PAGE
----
How many people does your innovation serve or plan to serve? Exactly who will benefit from your innovation?

We are making about 100,000 pads every month, benefiting about 20,000 women every month. The plan is to reach about 100,000 women in an years time apart from a large scale replication on different levels. Our focus is on women still struggling for the basics like enough cloth to change into. Sharing one saree by two women is a very common reality here. GOONJ primarily works in the most backward, tribal and disaster prone remote villages of the country.

What is the key decision that you are trying to influence through your innovation/design?

For the end user women, the critical decision every month, on the kind of cloth/material she uses during menses.
For urban women, the decision to make a difference in the lives of their village counterparts, given their instinctive empathy & understanding of the issue.
For rural grassroots groups, the decision to exploit their involvement in strengthening their connect with communities especially women.
For Government & health agencies to address this critical gap area in women’s health work.

What have you learned about how people respond to your innovation/design?

The taboo aspect; people across the society feel uncomfortable talking about the subject.

The universality & fundamental nature of the issue, the horror stories resulting from its complete neglect & the simplicity of the solution; consistently draw a ‘why didn’t we think about it’ response.

Despite the initial reluctance, the overwhelming feedback from rural women, about their practices & problems indicates their longing for an outlet they don’t find even among their peers or family.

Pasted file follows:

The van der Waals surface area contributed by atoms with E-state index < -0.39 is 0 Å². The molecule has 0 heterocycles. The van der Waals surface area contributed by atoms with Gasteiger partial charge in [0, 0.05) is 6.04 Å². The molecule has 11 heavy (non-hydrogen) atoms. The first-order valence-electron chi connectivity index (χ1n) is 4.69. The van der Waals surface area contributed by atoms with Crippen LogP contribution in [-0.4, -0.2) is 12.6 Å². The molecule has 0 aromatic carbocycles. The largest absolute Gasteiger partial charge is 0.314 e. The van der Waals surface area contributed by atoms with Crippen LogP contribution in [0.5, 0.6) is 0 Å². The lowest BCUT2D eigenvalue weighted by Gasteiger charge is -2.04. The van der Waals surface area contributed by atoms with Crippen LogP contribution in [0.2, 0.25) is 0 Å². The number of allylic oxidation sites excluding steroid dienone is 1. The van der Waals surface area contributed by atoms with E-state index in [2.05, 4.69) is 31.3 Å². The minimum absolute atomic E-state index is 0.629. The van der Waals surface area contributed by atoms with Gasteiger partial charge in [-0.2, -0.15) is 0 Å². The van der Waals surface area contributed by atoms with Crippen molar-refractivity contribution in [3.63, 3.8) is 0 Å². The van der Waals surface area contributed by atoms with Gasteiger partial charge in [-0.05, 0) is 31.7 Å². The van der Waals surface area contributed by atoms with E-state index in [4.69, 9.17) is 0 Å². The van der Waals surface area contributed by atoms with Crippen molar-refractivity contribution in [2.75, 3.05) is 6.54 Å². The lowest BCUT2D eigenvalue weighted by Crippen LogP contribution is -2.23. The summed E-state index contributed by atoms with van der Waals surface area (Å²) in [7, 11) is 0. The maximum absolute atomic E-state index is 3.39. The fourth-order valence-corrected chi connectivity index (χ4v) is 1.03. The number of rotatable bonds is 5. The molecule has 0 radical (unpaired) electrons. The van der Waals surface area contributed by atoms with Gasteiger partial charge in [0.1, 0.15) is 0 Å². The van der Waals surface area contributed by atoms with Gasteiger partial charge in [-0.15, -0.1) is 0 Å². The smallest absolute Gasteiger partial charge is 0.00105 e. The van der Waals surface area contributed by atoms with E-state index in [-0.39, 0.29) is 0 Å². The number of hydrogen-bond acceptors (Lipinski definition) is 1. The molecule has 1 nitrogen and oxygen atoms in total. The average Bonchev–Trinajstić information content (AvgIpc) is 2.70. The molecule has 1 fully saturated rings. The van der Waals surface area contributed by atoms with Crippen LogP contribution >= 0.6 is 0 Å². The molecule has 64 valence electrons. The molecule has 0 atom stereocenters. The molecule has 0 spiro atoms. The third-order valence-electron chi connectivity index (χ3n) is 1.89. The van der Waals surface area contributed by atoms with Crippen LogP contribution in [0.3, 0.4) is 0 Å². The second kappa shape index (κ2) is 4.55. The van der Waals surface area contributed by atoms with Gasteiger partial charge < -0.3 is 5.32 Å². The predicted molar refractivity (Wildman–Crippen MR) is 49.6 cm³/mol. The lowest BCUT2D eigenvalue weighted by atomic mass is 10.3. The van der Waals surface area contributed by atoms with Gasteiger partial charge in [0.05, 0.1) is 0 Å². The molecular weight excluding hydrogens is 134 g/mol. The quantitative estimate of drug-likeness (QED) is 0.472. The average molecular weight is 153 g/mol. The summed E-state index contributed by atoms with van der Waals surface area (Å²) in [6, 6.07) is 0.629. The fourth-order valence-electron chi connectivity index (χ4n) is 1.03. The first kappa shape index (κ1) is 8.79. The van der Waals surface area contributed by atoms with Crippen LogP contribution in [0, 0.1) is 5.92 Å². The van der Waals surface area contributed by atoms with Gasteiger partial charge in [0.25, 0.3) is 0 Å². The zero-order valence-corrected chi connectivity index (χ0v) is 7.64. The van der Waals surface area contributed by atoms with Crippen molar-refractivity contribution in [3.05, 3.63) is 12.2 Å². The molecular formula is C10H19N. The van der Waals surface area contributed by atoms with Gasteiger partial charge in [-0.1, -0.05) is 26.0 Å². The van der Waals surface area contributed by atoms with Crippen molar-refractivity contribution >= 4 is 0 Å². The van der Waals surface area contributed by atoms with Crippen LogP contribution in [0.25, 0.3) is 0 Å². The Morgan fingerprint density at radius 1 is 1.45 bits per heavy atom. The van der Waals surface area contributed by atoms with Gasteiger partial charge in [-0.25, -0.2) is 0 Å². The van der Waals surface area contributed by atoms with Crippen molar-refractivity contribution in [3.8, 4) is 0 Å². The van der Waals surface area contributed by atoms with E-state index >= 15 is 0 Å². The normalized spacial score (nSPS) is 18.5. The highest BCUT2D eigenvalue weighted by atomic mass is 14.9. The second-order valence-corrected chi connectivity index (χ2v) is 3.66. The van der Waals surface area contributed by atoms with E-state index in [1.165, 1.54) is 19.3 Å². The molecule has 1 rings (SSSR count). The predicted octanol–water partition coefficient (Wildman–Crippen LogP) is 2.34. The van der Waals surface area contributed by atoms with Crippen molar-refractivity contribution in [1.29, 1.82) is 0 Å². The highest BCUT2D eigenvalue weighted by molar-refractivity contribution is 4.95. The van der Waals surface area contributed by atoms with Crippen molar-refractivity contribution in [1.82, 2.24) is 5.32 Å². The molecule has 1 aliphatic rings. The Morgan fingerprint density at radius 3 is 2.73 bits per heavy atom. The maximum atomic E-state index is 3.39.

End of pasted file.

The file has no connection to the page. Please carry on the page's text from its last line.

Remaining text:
This Entry is about (Issues)

Sustainability

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How is your initiative financed (or how do you expect your initiative will be financed)?

It involves multiple stakeholders. Entire project runs on recycled material right from clothes to washing machines.

Volunteers organize camps to collect old clothes-main raw material,citizens have offered space as permanent collection center, corporates contribute newspapers to make packing bags. Export houses send surplus in bulk, transport is borne by the local partners & people contribute financially.

Rural woman is charged a small amount & urban women are motivated to sponsor under the campaign-“ when you go thru menses, think of a rural counterpart who doesn’t even have a cloth to cover herself”

Production in villages will further reduce the logistical cost and SHG’s will make it self-sufficient income generation activity.

Financing source

Annual budget

Rs. 50 lakhs

Annual revenue generated

Rs. 60 lakhs

Number of staff (full-time, part-time, volunteers)

Full time - 90, part time- 20, volunteers- 300+

What are the main financial barriers, and how do you plan to address them?